Our Radar Roundup compiles products and videos from the ‘net in an easy-to-digest format. Read on below for today’s findings…
Our favorite bell just got two new colors; pink and all black. These made in the USA bells have a smooth, wonderful tone and off easy installation (with bars from 22.2 to 31.8mm in clamp) and use. Each bell is precision built in the USA for a lifetime of way clearing.
Check out these new colors at Spurcycle.
Rotational weight matters, especially in a racing environment. Whether it’s short track, XC, or ultra endurance, you can shave a lot of weight with your wheels, especially when they’re engineered to be durable. That’s where the Ultralite 300 from Industry Nine comes into play. The highest-performing XC wheelset in the North Carolina-based manufacturer’s line-up. I9 has refined the rim shaping for better tire retention and strength to width over its previous generation Premium Carbon UL rim.
These 24 spoke, 30mm inner rim width, 29er wheels offer a more resilient rim for the rear, where most impacts happen, than the front, cut cut over 130g between the two. The wheelset weighs a mere 1470g and has a 225lb rider weight limit.
Check out more at Industry Nine.
BlackHeart, MAAP and Bleach Design Werks – Capsule Apparel and Bikes
California bicycle maker BlackHeart Bike Co and Melbourne-born cycling apparel brand MAAP announced a new limited edition run of bikes and cycling apparel designed by Mikey Ojeda of Bleach Design Werks.
BlackHeart X Bleach Allroad AL
- SRAM Force AXS groupset with Red rainbow cassette and chain
- Zipp ZL-70 aero handlebar, Speed SL carbon stem and seatpost
- Hunt 44 Aerodynamicist carbon wheels
- Fizik Vento Argo 00 Adaptive carbon saddle
- Vittoria Corsa Pro TLR 32 tires
- Available for purchase through BlackHeart
- Team Bib Evo in Camellia Rose
- Pro Air Jersey in Sweet Corn or Black
- Long Sleeve Mesh Tee in Sweet Corn
- Socks in Sweet Corn
- Bottle in Black/Yellow
- Available for purchase through MAAP
Lōgōs Components is expanding its award-winning Omnium Collection of performance wheels to include XC, All-Mountain|Enduro, and Aero Road models. Utilizing the same open standard design philosophy and non-proprietary dual-spring star ratchet architecture as their Epoché road|CX|gravel, Atara gravel|adventure, and Eudae trail|expedition offerings, each is engineered to deliver the transformative responsiveness of a boutique race-day wheel, but in an affordable package that prioritizes lifetime reliability and serviceability. Backed by Lōgōs’ lifetime warranty, lifetime incident protection, and US-based support team and warehouse for same/next-day shipment of service parts.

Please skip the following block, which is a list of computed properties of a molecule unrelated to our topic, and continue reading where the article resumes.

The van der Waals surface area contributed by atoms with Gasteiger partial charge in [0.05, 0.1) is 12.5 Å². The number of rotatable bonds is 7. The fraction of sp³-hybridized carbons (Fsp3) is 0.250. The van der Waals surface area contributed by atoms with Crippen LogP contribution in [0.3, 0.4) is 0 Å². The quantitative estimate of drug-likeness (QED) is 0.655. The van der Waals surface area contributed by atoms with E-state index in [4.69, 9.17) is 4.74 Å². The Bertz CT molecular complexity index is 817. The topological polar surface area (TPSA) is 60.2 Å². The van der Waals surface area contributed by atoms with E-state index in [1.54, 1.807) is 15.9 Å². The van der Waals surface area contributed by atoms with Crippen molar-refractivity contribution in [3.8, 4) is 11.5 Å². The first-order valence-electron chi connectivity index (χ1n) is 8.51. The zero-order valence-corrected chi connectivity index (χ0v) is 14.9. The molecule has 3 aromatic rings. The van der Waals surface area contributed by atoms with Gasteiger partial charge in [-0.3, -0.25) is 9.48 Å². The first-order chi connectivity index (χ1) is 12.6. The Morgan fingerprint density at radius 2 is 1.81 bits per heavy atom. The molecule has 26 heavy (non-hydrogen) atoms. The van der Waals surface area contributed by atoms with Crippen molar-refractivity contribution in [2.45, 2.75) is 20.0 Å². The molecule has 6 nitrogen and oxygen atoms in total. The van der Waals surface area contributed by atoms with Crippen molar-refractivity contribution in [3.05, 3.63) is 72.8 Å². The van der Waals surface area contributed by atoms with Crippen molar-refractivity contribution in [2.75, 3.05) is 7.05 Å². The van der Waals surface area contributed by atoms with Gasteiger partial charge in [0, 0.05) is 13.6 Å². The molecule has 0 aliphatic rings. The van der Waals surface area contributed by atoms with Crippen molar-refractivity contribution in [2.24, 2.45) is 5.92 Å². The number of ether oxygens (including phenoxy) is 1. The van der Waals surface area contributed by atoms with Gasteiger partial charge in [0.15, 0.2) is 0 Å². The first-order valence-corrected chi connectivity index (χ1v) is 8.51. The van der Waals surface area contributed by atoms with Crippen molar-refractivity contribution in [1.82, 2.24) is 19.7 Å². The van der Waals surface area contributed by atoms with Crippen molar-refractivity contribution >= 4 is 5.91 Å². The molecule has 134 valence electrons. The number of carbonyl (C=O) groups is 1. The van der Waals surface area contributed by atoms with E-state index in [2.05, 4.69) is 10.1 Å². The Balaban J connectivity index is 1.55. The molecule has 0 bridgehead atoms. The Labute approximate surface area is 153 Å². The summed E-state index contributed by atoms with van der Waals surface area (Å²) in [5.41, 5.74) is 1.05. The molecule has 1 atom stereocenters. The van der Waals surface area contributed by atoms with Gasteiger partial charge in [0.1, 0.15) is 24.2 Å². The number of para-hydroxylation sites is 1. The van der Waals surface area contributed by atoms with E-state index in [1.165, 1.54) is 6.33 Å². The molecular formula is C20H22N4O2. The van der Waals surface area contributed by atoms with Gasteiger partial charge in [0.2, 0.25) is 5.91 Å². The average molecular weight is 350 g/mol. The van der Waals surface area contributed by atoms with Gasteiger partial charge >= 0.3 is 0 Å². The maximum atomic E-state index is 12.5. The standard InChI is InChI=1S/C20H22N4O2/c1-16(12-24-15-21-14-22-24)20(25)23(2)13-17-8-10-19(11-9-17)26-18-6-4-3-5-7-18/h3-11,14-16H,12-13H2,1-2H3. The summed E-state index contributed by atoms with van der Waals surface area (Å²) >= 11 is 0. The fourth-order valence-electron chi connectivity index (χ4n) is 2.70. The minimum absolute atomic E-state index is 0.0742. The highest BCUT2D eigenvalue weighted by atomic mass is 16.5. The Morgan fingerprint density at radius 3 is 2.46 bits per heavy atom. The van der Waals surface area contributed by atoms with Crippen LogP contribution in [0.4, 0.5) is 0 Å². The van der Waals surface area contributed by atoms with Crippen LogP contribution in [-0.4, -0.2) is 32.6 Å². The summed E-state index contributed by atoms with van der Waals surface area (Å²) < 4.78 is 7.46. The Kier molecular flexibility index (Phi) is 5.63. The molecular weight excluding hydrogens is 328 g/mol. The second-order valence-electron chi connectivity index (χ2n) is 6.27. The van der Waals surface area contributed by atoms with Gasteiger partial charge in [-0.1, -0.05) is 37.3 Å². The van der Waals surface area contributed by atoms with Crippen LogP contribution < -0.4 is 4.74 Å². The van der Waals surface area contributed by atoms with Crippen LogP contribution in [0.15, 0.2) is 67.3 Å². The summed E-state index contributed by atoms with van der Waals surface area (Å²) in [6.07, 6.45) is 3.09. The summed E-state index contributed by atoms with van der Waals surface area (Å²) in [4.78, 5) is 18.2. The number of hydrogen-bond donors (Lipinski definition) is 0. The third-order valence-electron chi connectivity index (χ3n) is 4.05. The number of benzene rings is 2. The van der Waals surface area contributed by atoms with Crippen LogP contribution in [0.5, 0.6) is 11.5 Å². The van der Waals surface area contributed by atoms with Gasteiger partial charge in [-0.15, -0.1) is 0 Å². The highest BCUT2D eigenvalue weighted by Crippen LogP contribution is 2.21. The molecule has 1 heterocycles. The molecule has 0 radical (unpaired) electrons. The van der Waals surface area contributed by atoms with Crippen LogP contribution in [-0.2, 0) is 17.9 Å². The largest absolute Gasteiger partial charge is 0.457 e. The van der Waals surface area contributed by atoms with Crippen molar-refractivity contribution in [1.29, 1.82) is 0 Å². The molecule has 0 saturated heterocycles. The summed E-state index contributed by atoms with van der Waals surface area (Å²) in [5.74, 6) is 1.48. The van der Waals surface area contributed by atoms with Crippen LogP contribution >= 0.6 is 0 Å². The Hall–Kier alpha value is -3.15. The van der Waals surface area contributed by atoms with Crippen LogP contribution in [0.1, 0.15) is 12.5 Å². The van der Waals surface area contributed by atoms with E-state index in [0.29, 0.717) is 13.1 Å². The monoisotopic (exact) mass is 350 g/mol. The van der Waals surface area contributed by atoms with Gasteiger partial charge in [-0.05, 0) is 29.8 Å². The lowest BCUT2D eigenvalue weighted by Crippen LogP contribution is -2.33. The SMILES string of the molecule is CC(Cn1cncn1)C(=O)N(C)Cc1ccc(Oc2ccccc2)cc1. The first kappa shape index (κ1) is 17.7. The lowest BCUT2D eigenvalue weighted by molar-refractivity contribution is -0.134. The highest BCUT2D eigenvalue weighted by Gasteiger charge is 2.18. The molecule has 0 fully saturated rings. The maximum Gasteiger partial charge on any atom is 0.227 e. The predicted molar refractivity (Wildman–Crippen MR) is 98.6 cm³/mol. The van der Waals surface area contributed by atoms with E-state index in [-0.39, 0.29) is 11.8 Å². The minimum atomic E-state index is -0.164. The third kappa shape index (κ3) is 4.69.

- Aéras (Greek for the air and wind they slice through) is a modern aero road wheel that’s light and responsive enough for mountain stages and crits, yet robust and compliant enough for all-day epics and torn up tarmac.
- Gída (Greek for goat, as in “climbs like a”, and the “Greatest of All Time”) is a race-ready XC wheel that’s built tough enough to train on.
- Eudae HD is an all-mountain|enduro version of the award-winning Eudae (short for eudaemonia, or “human flourishing”) trail|expedition wheel built using a beefier version of the rim and heavier-gauge spokes.
See more at Lōgōs
The Rhino Run is a 2750km self-supported bikepacking race. It starts in Plettenberg Bay, South Africa, and finishes in Windhoek, Namibia.
There are no aid stations, route markings, backup vehicles, or support. Riders must complete the route via GPS tracking and may only get aid at the various shops and towns along the route.
The route traverses through some of the harshest landscapes in South Africa like the Cederberg and the Tankwa Karoo, once the riders hit Namibia they will traverse through the Namib Desert and along the D707 which is dubbed “Namibia’s Dream Road”.
“Don’t Look Back” follows the story of some of the riders from the inaugural Rhino Run.
Stuff we see on the ‘net that causes pause…
Photo by John Watson from our Yellow Dirt Reportage with Dzil Ta’ah Adventures<
With the internet a buzz over Oppenheimer, we wanted to put this back on your radar. The Navajo Nation and the Diné people led an integral role in the proliferation of the United States’ nuclear arsenal during WW2. Our country will forever be indebted to the Diné, yet these sacrifices that were made by the Diné are often overshadowed. John Watson and Jon Yazzie worked on a heartening piece surrounding the mining of Uranium on Navajo Lands.
“From 1944 to 1986, nearly 30 million tons of uranium ore were extracted from Navajo lands under leases with the Navajo Nation, and still to this day, its radioactive reach continues to send ripples through the community as cancer cases have been rising dramatically for decades. It wasn’t only the miners who were exposed to radioactive dust, as tailing sand from the mine was used in building houses throughout the area. Still to this day, many homes carry trace amounts of radon, a radioactive gas emitted from uranium.”
We highly suggest you read it if you haven’t already:
Education Through Experiences: Bikepacking the Yellow Dirt Route onto Comb Ridge with Dzil Ta’ah Adventures
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